What a week it’s been. Last Friday, many of us cried tears of joy (as a friend of mine said, “I UGLY cried”) when the Supreme Court told the world that the United States would defend the 14th Amendment rights of LGBT people to be “equal under the law” by allowing same-sex marriage across each of our 50 states. We cheered when we heard President Obama say “When all people are treated as equals, we are ALL more free." We pinched ourselves to make sure that the history revealing itself was really real.
And then Monday morning brought a whole new set of challenges. Our Facebook feeds filled with hateful, ill-informed comments by family and friends. Articles were posted by angry bloggers who said marriage between pedophiles and children would be the “next stop on America’s road to moral decline.” Some counties in Tennessee have even refused to perform same-sex weddings, essentially saying that if “they” can get married, then nobody can get married.
As the week as progressed, many of us have found our joy quickly curdling into frustration, anger, and sadness. Many of us have found ourselves shaking our fists at the sky and yelling “JUST STOP!!”
My friends, I won’t tell you not to be angry. Many of the things you’ve experienced this week really should make you angry. But, in the midst of our anger, sadness, fear, and frustration, we have to decide how we will be people of healing, hope, reconciliation, and love. How will we be people who not only HEAR Christ’s red-lettered words, but also live them… especially when they say really difficult things like “love your enemies, do good to those who hate you, bless those who curse you, and pray for those who mistreat you”?
This week is one of those faith-testing times when we’re asked to not only embrace the easy, feel-good parts of the gospel (God is love! Jesus accepts you! You are accepted!), but to also follow the more difficult parts – the parts that ask us to follow Christ’s example and rise above hate to show grace.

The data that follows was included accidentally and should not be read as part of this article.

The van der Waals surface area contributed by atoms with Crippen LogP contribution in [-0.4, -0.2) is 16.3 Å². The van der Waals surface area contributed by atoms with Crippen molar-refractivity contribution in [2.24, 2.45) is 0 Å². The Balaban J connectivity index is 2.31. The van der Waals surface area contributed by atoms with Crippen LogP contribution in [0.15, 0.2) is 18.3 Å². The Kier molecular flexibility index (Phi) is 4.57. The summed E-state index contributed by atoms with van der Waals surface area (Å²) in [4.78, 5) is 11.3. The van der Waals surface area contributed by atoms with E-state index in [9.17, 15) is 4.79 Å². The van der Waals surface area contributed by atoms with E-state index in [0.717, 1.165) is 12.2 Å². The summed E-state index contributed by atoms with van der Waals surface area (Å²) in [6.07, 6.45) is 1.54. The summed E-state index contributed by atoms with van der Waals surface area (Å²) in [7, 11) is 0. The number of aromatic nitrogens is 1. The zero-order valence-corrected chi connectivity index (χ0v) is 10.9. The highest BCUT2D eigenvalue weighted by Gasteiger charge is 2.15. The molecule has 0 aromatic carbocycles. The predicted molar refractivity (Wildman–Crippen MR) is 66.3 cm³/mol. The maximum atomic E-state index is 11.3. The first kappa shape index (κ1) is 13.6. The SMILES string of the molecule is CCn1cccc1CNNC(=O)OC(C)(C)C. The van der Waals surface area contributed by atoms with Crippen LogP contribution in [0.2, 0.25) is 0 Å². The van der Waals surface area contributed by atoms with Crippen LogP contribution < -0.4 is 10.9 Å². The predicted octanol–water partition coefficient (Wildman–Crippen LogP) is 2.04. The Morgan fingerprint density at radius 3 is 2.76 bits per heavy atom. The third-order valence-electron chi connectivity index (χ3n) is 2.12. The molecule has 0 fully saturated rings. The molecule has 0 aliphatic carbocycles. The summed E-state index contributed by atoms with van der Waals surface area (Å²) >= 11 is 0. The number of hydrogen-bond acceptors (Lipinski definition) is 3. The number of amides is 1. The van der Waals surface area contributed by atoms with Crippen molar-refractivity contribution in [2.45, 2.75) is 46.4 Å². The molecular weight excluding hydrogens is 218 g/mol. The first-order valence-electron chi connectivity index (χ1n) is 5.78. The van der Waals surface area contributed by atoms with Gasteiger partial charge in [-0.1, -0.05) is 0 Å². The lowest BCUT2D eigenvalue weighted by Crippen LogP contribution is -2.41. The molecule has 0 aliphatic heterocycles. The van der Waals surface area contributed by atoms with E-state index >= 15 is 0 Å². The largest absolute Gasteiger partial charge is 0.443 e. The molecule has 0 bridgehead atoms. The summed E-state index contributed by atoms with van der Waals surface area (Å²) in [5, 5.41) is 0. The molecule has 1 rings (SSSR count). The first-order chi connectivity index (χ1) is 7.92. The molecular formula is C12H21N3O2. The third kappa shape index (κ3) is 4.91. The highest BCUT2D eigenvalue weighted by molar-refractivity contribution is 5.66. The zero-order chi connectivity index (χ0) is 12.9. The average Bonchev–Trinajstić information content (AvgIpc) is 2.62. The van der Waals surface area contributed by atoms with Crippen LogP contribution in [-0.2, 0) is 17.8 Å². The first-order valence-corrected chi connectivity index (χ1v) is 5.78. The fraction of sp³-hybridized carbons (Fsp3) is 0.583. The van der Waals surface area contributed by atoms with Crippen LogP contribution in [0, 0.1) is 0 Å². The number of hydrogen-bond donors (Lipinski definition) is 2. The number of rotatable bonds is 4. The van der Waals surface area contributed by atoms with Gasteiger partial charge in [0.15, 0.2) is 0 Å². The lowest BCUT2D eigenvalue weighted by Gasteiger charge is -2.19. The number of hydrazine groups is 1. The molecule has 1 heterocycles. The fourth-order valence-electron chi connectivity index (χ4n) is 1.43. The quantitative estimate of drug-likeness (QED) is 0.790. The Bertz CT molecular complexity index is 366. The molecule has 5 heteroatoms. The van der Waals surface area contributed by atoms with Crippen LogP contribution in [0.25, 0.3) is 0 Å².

But how will we do that?
John Pavlovitz offers a few helpful suggestions as we wade into “the dangerous, chaotic fray of public religious dialogue.” In this blog post on “Stuff That Needs To Be Said,” he wisely encourages us to remember:
1) People are a product of their stories.
Whether someone is an Atheist, Agnostic, or Believer (or all of the above), they don’t pop out of the womb that way. Our faith perspective isn’t an instant download that comes with the operating system. Every single person you encounter is the sum total of their individual journey; the home where they were raised, the friends they have, the church they grew up in, the books they read, the teachers who inspired them, the stuff they’ve seen, the wounds they’ve sustained, the way they are wired. It all slowly shapes them, and that very specific renovation of people results in the exact version of them standing in front of you at a given moment. Regardless of whether or not you can see it, everyone has a deep back story that looms largely, both in their theology and in the way it gets expressed.
Likewise, you too are a product of your story. You have been crafted by time and experience, education and relationships, by your heroes and your enemies, and these have all formed the uniquely original biases and the blind spots in your own belief system. You know what it’s like to be discounted and dismissed from a distance, so remember that as you are tempted to see people as caricatures and cartoons; just two-dimensional representations of a religious argument.